Moses Malone Is Dead At 60

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Moses Malone died in his sleep early this morning in Norfolk, VA. He was 60.

Malone was among the first players to go from high school straight to the pros. He was drafted by the Utah Stars and signed a seven-year, $3 million contract (with most of the money being deferred) in 1974. However, Malone would only play in the ABA for two years before the 1976 NBA-ABA merger.


At the time of the merger, Malone’s rights were held by the New Orleans Jazz, who gave them up in exchange for their 1977 first round pick. (This is criminal in retrospect. Jazz at the time were trying to surround Pete Maravich with more talent, and 1976-77 was the Pistol’s best season—he averaged 31.1 points, 5.1 rebounds, 5.4 assists—before his rapid descent into injury the following year under a heavy workload.) Without his rights tied up by an NBA team, Malone entered the special draft for ABA players, where he was taken by Portland. But the Blazers had also acquired Maurice Lucas, and traded Malone to the Buffalo Braves for a first round pick. The team had a young Bob McAdoo and a 20-year-old Adrian Dantley, but instead of letting that core grow with Moses, the Braves (AKA, the Clippers) traded him after two games for two future firsts. At the end of his gauntlet with the cursed and the stupid, Malone wound up in Houston.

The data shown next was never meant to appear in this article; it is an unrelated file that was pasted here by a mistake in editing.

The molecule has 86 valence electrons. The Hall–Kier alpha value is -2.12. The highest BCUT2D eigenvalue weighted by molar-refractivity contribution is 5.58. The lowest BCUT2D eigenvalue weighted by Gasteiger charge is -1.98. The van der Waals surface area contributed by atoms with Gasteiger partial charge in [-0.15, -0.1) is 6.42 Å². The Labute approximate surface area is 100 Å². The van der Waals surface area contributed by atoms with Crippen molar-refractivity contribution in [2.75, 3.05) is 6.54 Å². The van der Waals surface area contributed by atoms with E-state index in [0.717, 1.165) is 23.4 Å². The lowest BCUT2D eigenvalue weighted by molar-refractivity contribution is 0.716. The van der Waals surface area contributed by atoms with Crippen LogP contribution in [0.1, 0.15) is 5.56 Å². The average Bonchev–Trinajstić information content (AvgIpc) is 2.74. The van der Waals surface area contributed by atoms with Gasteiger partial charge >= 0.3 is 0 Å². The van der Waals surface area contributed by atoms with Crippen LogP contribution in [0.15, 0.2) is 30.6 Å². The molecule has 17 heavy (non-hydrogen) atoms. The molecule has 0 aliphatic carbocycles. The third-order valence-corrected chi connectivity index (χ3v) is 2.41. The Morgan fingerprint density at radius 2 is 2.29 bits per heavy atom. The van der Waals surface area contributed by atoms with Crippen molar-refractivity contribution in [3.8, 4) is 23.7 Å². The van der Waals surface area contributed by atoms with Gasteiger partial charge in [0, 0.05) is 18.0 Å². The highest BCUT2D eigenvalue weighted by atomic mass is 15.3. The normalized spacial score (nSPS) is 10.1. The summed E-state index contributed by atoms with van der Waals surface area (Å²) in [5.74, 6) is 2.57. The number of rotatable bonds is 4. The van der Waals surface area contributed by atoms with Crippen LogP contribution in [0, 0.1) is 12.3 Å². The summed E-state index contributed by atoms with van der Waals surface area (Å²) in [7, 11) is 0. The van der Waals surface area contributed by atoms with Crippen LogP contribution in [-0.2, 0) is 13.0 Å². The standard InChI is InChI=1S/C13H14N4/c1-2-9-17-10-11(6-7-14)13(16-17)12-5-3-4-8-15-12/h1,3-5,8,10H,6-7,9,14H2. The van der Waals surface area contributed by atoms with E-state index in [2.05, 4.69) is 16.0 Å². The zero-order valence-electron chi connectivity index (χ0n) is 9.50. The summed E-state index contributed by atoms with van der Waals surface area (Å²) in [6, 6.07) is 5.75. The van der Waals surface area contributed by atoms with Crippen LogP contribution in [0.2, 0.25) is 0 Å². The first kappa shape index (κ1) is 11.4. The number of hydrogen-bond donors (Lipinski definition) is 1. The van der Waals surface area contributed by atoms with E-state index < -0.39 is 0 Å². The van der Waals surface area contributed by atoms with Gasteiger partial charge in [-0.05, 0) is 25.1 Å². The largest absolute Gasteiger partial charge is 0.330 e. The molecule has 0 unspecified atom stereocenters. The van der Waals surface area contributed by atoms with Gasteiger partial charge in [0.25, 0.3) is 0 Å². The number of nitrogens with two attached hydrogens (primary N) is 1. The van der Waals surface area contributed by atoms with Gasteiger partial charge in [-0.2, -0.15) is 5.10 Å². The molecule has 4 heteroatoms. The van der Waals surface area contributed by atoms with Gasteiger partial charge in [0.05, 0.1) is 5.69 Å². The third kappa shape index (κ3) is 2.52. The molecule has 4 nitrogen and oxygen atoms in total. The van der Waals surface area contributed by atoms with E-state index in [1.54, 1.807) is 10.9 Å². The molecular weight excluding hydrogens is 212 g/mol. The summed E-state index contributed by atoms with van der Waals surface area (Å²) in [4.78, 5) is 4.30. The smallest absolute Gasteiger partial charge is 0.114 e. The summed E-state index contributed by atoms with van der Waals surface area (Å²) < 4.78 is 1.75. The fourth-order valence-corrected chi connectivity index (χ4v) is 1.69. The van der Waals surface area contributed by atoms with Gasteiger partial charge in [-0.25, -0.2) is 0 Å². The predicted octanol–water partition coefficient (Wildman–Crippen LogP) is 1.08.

Within three seasons, in 1979, Malone won his first MVP. Two years later, he carried the Rockets to the 1981 NBA Finals, where they lost to the Celtics. The following year, he won another MVP before being traded to Philadelphia. That first season, his Fo Fo Fo Sixers won the title, dropping just one game in the postseason. Imagine this happening today. A sitting MVP, one year removed from a Finals appearance, is traded in his prime, wins another MVP, and then guarantees his new team will go undefeated to the ‘chip. It’s unthinkable. Fo Fo Fo is the greatest NBA prediction.

Moses also tackled the shit out of Larry Bird in Bird’s famous “fight” with Dr. J:

Malone was inducted to the Basketball Hall of Fame in 2001.

Photo Credit: AP Images